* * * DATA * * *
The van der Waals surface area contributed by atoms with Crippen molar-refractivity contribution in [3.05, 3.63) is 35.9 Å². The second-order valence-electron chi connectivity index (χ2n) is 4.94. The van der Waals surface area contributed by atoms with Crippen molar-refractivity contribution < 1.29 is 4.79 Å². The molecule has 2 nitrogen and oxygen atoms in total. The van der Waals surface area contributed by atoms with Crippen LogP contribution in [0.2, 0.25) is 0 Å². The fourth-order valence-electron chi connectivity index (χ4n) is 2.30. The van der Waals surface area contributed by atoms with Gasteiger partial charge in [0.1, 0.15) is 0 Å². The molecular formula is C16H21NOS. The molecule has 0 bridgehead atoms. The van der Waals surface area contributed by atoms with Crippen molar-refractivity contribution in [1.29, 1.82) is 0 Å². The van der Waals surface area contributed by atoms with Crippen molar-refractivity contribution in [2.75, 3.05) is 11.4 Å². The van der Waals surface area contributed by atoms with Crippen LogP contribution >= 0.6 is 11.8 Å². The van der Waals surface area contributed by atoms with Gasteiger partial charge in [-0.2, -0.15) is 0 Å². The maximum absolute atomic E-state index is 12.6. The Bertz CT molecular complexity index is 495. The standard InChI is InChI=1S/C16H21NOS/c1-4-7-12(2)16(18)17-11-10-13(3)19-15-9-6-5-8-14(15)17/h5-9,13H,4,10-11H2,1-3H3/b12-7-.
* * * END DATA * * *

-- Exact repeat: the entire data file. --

The van der Waals surface area contributed by atoms with Crippen molar-refractivity contribution in [3.05, 3.63) is 35.9 Å². The second-order valence-electron chi connectivity index (χ2n) is 4.94. The van der Waals surface area contributed by atoms with Crippen molar-refractivity contribution < 1.29 is 4.79 Å². The molecule has 2 nitrogen and oxygen atoms in total. The van der Waals surface area contributed by atoms with Crippen LogP contribution in [0.2, 0.25) is 0 Å². The fourth-order valence-electron chi connectivity index (χ4n) is 2.30. The van der Waals surface area contributed by atoms with Gasteiger partial charge in [0.1, 0.15) is 0 Å². The molecular formula is C16H21NOS. The molecule has 0 bridgehead atoms. The van der Waals surface area contributed by atoms with Crippen molar-refractivity contribution in [1.29, 1.82) is 0 Å². The van der Waals surface area contributed by atoms with Crippen molar-refractivity contribution in [2.75, 3.05) is 11.4 Å². The van der Waals surface area contributed by atoms with Crippen LogP contribution >= 0.6 is 11.8 Å². The van der Waals surface area contributed by atoms with Gasteiger partial charge in [-0.2, -0.15) is 0 Å². The maximum absolute atomic E-state index is 12.6. The Bertz CT molecular complexity index is 495. The standard InChI is InChI=1S/C16H21NOS/c1-4-7-12(2)16(18)17-11-10-13(3)19-15-9-6-5-8-14(15)17/h5-9,13H,4,10-11H2,1-3H3/b12-7-.